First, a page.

My research indicated that requiring a link back -- and that the link NOT be nofollowed -- was by far the most important criteria.
If the "syndicating" site does not attribute the content with links back to the original that are valid for search engines to follow, search engines have a much harder time tracing where the content originated, and must apply complex "find duplicate text content across the whole of the internet" heuristics.
I'm not sure any more than that is necessary.
Related Matt Cutts video
Matt said that it would be a good idea to use rel="canonical" to point back to the page where the article originated - just as he has often suggested that syndicated articles include conventional links (ie. an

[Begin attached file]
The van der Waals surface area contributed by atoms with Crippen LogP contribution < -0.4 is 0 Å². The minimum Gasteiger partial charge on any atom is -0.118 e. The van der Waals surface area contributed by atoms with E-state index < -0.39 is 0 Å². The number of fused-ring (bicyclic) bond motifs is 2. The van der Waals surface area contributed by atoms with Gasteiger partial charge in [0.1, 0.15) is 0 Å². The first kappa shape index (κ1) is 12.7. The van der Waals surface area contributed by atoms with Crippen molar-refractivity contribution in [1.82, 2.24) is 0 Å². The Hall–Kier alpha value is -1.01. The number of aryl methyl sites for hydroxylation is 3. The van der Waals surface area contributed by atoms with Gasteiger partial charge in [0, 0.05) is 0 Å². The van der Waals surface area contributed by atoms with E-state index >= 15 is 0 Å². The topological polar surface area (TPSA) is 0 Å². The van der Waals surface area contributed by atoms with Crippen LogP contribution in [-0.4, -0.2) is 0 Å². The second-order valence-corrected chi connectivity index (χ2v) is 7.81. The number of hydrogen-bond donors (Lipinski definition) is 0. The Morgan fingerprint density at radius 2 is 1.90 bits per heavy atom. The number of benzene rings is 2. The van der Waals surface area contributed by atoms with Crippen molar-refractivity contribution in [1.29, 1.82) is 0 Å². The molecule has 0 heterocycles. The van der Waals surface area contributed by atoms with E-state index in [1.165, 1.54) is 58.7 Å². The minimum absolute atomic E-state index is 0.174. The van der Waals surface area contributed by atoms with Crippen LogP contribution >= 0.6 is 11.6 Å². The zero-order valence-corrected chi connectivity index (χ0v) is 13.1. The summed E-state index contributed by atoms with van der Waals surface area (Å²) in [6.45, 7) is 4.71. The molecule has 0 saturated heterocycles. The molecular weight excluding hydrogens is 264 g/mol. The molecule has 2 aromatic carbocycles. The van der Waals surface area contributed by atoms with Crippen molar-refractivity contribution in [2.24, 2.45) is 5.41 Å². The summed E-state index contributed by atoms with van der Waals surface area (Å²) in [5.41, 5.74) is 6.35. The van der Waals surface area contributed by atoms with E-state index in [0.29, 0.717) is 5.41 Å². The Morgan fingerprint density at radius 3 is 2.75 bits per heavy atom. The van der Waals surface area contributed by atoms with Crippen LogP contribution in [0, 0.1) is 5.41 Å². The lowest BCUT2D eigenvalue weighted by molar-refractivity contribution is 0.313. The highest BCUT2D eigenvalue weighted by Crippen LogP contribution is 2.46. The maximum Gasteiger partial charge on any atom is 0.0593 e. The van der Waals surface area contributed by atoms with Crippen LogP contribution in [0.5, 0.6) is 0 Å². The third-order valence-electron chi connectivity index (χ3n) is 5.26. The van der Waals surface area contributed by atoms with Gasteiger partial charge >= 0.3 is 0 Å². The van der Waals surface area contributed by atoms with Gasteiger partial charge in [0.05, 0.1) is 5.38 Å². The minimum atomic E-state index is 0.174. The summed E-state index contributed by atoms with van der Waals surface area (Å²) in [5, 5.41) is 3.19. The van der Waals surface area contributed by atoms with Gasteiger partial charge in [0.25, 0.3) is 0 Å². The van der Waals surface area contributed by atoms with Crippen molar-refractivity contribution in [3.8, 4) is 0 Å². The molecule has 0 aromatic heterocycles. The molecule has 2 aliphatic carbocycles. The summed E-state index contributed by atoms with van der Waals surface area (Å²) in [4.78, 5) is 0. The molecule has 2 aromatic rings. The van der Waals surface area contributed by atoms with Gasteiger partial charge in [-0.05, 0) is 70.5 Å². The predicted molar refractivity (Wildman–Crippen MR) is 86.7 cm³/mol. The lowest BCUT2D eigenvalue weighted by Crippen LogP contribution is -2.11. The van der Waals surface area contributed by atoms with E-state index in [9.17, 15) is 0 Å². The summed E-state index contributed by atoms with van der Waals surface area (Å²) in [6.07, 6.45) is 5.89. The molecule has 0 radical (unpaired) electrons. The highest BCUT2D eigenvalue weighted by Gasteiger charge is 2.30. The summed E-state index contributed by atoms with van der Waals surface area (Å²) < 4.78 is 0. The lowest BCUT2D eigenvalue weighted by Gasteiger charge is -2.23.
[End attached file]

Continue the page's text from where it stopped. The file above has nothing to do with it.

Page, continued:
<a>nchor tag) pointing back to the original article.
Bear in mind that canonical isn't just slapping
rel="canonical" on an
<a> tag; it's more like this:
<link rel="canonical" href="http://example.com/foo">
So it requires a different sort of work, you have to modify each page header. I'm not sure many of these "syndicators" will have that level of control versus a simple link (sans nofollow!) back to the source.